Love, Peace, and Hip Hop

“Hip-hop was created in New York City to give a voice to an unrepresented group and helped unify culturally-diverse groups in the city,” said Darius Johnson, more commonly known as Fat Rat Da Czar; “We have a similar vision for our festival, and we hope it can work to give a unifying experience to generations, races, neighborhoods, families and whoever else wants to join in on the fun.” What started out as a conceptual seed in Fat Rat Da Czar’s mind over three years ago has branched out as a well-nurtured tree rooted in the center of Columbia, South Carolina. Columbia’s hip-hop family day is a free, family-friendly festival that seeks to uplift and support the community using hip-hop music as the channel to deliver a message of peace, love, and unity. ‘Culture’ can be defined as “The arts and other manifestations of human intellectual achievement regarded collectively,” and ‘Community’ can be described as “A feeling
of fellowship with others as a result of sharing common attitudes, interests, and goals”. These two ingredients form the basis of Love, Peace, and Hip Hop, and that is why this festival has become such a success. The third-annual Love, Peace, and Hip-Hop festival occurred on April 18, 2015 on Main Street from 11AM-5PM.

In honor of the third year anniversary, Love, Peace, and Hip-Hop had three, hypnotizing headliners: Nice and Smooth (Bronx, N.Y.), Monie Love (London, England) and Big Gipp (Atlanta, G.A.). Each with a half-hour set, the headliners dominated the stage from 3:30 to 5. Preceding these headliners were ten outstanding, opening acts who covered the stage from 11 to 3:30. These acts were: New Success Culture (Columbia, S.C.), Big Redd (Columbia, S.C.), Nesha The Voice (Bennettsville, S.C.), Carolina Dirty (Eutawville, S.C.), Paris Rose (Atlanta, G.A.), Dance South Company Dancers (Columbia, S.C.), BLVCK (Baltimore, M.D.), Jigg Nevamind (Batesburg-Leesville, S.C.), J11 (Columbia, S.C.) and the winners of HOT 103.9’s “Rock the Block” contest: Qwintis Sential and Love Mo.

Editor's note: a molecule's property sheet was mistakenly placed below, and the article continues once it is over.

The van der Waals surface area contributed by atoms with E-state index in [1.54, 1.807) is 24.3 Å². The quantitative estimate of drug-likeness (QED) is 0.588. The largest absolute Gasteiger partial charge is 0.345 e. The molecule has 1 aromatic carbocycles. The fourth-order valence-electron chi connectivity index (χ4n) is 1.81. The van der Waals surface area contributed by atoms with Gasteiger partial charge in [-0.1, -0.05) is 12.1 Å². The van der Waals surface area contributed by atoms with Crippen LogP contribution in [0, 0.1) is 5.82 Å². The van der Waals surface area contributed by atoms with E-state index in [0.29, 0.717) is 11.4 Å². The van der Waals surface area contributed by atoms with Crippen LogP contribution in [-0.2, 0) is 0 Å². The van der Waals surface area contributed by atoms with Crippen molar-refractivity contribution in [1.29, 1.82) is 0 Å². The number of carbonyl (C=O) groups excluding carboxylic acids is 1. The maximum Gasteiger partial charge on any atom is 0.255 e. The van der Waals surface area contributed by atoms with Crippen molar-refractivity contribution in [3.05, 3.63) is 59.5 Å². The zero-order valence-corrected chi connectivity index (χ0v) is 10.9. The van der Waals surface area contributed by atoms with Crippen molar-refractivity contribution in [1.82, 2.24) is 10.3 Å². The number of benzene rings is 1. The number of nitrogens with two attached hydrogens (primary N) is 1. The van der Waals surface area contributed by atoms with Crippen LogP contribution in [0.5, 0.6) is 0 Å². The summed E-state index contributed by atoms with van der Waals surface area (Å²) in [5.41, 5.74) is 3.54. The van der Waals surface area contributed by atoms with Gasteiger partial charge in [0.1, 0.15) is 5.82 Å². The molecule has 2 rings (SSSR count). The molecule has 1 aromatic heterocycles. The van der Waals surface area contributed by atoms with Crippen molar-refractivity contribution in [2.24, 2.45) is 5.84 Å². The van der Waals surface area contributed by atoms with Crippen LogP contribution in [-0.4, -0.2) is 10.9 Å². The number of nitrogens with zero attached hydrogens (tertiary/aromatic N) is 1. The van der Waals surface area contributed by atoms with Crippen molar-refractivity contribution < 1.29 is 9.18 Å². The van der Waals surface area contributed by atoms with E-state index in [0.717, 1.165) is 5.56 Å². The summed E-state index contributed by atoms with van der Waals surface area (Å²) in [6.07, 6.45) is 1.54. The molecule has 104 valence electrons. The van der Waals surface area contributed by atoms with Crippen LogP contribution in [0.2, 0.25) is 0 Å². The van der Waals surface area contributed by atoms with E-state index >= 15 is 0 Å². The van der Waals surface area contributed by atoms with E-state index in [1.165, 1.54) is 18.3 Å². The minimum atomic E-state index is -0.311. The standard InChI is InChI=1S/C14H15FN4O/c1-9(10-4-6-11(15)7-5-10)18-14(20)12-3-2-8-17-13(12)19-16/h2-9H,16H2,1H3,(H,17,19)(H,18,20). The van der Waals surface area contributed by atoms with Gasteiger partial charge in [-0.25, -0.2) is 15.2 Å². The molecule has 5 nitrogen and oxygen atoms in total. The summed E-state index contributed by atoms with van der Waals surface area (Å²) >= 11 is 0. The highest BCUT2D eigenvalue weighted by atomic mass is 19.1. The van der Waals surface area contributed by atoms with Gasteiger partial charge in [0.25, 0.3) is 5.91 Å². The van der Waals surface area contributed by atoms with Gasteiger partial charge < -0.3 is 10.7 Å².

All of the contributions and money earned from water and soda sales were donated to two local, non-profit organizations: the National Alliance for Mental Illness and Going Forward at Gable Oaks, (which is a current project of the Eau Claire Promise Zone). Sherard Duvall, one of the festival’s organizers, said, “We created this festival to help break down some of the stereotypes that surround the hip-hop culture, while also uplifting the community. Love, Peace, and Hip Hop is rooted in family, education and giving back to the community, and we work really hard to make sure this festival reflects those values.”

Our president, Barack Obama, said, “Yes, our greatness as a nation has depended on individual
initiative, but it has also depended on our sense of mutual regard for each other, of mutual responsibility. The idea that everybody has a stake in the country, that we’re all in it together and everybody’s got a shot at opportunity. Americans know this! We know that there are some things that we do better together.”

I firmly believe that Love, Peace, and Hip Hop is an ideal exemplification of these words. This festival is a well-needed source of community-gathering for Columbia. It is an idyllic model of notions that are needed to be put into application; so that a legacy of Columbia’s Hip Hop industry may be formed. I commend all corporations that have invested their time, faith, efforts,in the hip-hop movement of South Carolina. Supporters and sponsors for Love, Peace, and Hip Hop 2015 include: HOT 103.9-93.9, DTLR, Well Care Health Plans, Healthy Connection, Columbia Music Festival Association, and Nickelodeon’s Indie Grits Film Fest.

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